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Bluegrass beginner? should you get an open-back or a resonator banjo?

25/09/2103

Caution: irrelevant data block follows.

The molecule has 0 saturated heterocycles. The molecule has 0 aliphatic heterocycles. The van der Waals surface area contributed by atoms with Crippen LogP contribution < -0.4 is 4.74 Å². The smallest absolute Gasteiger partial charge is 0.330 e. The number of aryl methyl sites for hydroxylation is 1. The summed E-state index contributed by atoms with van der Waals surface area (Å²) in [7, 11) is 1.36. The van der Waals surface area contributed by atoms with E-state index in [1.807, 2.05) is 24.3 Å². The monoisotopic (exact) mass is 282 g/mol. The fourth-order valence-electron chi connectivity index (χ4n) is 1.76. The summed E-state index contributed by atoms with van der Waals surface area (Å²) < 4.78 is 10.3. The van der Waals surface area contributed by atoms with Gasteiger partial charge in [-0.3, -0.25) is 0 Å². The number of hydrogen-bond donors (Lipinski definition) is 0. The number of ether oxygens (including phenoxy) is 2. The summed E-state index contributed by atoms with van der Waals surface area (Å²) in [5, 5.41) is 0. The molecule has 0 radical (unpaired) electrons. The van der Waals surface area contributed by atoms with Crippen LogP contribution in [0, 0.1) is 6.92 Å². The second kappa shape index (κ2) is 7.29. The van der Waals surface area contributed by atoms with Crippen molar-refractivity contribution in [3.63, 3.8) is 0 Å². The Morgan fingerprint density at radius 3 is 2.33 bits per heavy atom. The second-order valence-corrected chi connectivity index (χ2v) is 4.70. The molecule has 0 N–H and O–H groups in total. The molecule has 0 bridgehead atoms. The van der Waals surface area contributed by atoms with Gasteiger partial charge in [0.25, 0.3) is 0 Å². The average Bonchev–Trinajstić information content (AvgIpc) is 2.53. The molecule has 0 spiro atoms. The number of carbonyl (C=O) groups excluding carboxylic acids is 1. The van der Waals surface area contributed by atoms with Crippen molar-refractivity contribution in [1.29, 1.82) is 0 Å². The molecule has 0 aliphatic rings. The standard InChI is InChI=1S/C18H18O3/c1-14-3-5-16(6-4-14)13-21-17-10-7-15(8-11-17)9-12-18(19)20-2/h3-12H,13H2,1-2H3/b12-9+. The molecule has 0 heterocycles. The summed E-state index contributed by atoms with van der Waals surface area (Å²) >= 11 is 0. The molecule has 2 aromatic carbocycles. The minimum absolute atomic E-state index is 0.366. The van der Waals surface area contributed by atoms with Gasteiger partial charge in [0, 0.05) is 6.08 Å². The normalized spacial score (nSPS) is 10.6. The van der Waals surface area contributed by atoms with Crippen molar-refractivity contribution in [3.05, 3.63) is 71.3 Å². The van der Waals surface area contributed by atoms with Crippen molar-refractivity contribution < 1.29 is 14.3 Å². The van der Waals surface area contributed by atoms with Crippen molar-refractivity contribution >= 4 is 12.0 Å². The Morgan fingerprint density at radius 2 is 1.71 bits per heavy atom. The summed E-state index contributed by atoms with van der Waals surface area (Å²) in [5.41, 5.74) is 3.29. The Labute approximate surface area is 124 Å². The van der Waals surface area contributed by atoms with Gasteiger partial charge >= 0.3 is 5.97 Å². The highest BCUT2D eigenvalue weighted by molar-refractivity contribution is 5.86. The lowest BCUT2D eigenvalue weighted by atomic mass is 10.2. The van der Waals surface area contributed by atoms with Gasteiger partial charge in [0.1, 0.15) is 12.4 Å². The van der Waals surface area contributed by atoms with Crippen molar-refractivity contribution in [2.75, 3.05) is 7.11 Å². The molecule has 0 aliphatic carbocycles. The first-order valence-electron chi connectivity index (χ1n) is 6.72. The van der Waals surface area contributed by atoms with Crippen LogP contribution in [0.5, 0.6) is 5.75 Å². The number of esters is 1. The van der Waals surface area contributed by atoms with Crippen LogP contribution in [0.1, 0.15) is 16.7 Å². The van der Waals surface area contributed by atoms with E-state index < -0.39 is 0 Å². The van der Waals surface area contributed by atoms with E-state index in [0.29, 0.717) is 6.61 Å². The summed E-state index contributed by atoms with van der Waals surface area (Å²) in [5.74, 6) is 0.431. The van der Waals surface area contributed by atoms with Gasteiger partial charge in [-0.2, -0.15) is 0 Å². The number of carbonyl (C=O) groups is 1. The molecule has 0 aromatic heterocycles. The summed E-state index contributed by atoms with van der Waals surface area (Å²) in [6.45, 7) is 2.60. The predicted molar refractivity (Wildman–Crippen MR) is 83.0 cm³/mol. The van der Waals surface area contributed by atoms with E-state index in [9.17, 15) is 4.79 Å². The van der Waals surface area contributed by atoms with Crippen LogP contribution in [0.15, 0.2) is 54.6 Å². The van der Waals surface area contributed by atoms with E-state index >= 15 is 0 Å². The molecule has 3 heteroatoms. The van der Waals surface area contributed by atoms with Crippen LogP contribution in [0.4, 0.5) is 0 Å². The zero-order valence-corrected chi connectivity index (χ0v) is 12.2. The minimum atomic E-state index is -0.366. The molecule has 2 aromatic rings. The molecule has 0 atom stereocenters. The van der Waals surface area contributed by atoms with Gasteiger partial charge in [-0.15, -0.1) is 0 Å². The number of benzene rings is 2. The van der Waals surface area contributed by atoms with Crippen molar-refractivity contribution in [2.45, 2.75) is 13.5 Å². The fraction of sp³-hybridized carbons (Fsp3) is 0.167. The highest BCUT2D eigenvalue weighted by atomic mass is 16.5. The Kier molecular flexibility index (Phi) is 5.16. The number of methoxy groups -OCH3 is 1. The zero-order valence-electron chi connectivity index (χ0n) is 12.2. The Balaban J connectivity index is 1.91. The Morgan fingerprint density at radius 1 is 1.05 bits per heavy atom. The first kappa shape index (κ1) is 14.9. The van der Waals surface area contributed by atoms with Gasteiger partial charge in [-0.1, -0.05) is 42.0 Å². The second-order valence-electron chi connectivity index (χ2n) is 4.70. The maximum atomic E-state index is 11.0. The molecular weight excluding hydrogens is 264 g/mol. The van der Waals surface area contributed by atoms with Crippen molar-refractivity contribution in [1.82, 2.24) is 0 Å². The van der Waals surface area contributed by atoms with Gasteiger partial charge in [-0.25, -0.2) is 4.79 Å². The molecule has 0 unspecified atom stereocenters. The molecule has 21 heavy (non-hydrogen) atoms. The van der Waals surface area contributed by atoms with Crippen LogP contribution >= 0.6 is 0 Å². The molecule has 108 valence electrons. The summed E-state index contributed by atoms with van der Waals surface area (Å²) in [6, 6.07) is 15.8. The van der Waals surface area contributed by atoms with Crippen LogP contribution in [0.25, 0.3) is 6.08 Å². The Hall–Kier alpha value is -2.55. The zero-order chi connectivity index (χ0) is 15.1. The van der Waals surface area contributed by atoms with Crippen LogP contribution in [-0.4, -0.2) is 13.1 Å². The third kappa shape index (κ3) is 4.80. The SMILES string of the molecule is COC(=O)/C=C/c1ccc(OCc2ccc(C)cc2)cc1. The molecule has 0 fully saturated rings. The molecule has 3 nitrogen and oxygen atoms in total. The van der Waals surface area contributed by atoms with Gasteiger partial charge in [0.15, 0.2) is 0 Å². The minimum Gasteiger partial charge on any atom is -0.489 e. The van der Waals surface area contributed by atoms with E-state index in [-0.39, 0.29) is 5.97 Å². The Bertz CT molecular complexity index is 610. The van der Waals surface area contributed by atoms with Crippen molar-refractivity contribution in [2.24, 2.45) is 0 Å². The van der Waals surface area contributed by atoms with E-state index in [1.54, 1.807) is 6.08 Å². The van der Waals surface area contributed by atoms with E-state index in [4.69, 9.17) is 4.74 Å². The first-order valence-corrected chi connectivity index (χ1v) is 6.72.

There seems to have arisen a degree of confusion amongst beginners as to the most suitable type of banjo on which to start to learn the fundamentals of bluegrass music. By bluegrass music, I mean all styles involving the use of "up-picking" (i.e. 2- and 3-finger style with picks). The traditional answer has always been that you need a resonator 5-string banjo - as close to a pre-1939 Gibson Mastertone as you can afford ...... the smaller the amount of money available to spend, the larger the number of compromises that have to be made between that "ideal banjo" and what can actually be afforded .... One of the last areas on which to compromise has traditonally been the resonator. The existence of a back on the banjo gives you the typical "hollow" sound of a bluegrass banjo and makes the playing position(somewhat held away from the body) more like that of a classic style of bluegrass banjo. Of late, there have been suggestions that an open-back banjo (traditionally used for folk/old-time styles) is fine for starting on bluegrass. Up to a point, this is true - you can learn the mechanics of bluegrass on an open-back banjo. When you move on to a "Masterclone" of some sort (all bluegrass players do .... ), you'll have to get used to a different quality of sound and having the banjo itself in a different position. Not a huge issue but it can prove to be quite a stumbling block to some players. The benefits of starting on an open-back banjo are more nebulous. It does save a little money on the initial purchase - between £20 - £50 on most entry-level banjos. They are a bit quieter but many entry-level banjos are convertible so that the resonator can be removed for quieter playing at need - and mutes aren't that hard to find/use. They are a bit lighter but the saving of a less than 1kg on the overall weight (typically just under 4kg for the resonator version as opposed to just over 3kg for an open back) would not be that significant for most people. I guess it comes down to personal choice - but if you do opt to have an open-back banjo for learning to play bluegrass, make sure you mention the fact when ordering your banjo. Many open-back banjos are specially set-up for frailing/clawhammer styles - even quite modest entry-level instruments! These will not be suitable for learning any kind of bluegrass style playing ("up-picking") - the requirements of a "down-picking" banjo are quite different"! It's quite easy to get an open-back version of a banjo properly set-up for bluegrass style - essentially, it will be a convertible resonator type without the resonator .... :-) Quite easy to do and available for the asking at no extra charge - and you'll get the appropriate starter pack (correct initial set-up, strings, picks & instruction book) instead of a "frailing" pack You won't be able to order on-line (the standard package for all the open backs on my website is for "frailing") but you can phone or e-mail to make sure you get exactly what you need to learn the style you have selected. For most people, the simplest option will be to stick to the traditional resonator models - but you can have the "bluegrass" open-back if you really want it ... for further advice, please phone

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